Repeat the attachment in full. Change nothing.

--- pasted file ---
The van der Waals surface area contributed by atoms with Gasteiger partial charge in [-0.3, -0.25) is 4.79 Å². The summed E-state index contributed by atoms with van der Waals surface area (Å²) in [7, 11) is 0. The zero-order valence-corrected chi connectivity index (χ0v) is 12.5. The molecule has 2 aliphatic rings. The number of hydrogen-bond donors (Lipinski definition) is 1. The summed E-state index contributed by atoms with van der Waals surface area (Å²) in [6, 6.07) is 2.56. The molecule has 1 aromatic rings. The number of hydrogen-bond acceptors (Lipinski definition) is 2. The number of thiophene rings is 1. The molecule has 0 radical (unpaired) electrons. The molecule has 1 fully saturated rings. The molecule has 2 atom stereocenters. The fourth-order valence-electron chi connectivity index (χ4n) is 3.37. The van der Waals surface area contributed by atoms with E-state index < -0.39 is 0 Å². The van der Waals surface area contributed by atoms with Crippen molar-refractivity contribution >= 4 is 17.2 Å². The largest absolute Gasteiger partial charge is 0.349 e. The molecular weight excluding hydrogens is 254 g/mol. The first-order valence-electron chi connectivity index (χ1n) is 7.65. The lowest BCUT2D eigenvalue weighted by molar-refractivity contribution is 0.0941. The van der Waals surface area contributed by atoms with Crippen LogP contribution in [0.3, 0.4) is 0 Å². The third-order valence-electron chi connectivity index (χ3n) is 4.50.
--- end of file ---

The van der Waals surface area contributed by atoms with Gasteiger partial charge in [-0.3, -0.25) is 4.79 Å². The summed E-state index contributed by atoms with van der Waals surface area (Å²) in [7, 11) is 0. The zero-order valence-corrected chi connectivity index (χ0v) is 12.5. The molecule has 2 aliphatic rings. The number of hydrogen-bond donors (Lipinski definition) is 1. The summed E-state index contributed by atoms with van der Waals surface area (Å²) in [6, 6.07) is 2.56. The molecule has 1 aromatic rings. The number of hydrogen-bond acceptors (Lipinski definition) is 2. The number of thiophene rings is 1. The molecule has 0 radical (unpaired) electrons. The molecule has 1 fully saturated rings. The molecule has 2 atom stereocenters. The fourth-order valence-electron chi connectivity index (χ4n) is 3.37. The van der Waals surface area contributed by atoms with E-state index < -0.39 is 0 Å². The van der Waals surface area contributed by atoms with Crippen molar-refractivity contribution >= 4 is 17.2 Å². The largest absolute Gasteiger partial charge is 0.349 e. The molecular weight excluding hydrogens is 254 g/mol. The first-order valence-electron chi connectivity index (χ1n) is 7.65. The lowest BCUT2D eigenvalue weighted by molar-refractivity contribution is 0.0941. The van der Waals surface area contributed by atoms with Crippen LogP contribution in [0.3, 0.4) is 0 Å². The third-order valence-electron chi connectivity index (χ3n) is 4.50.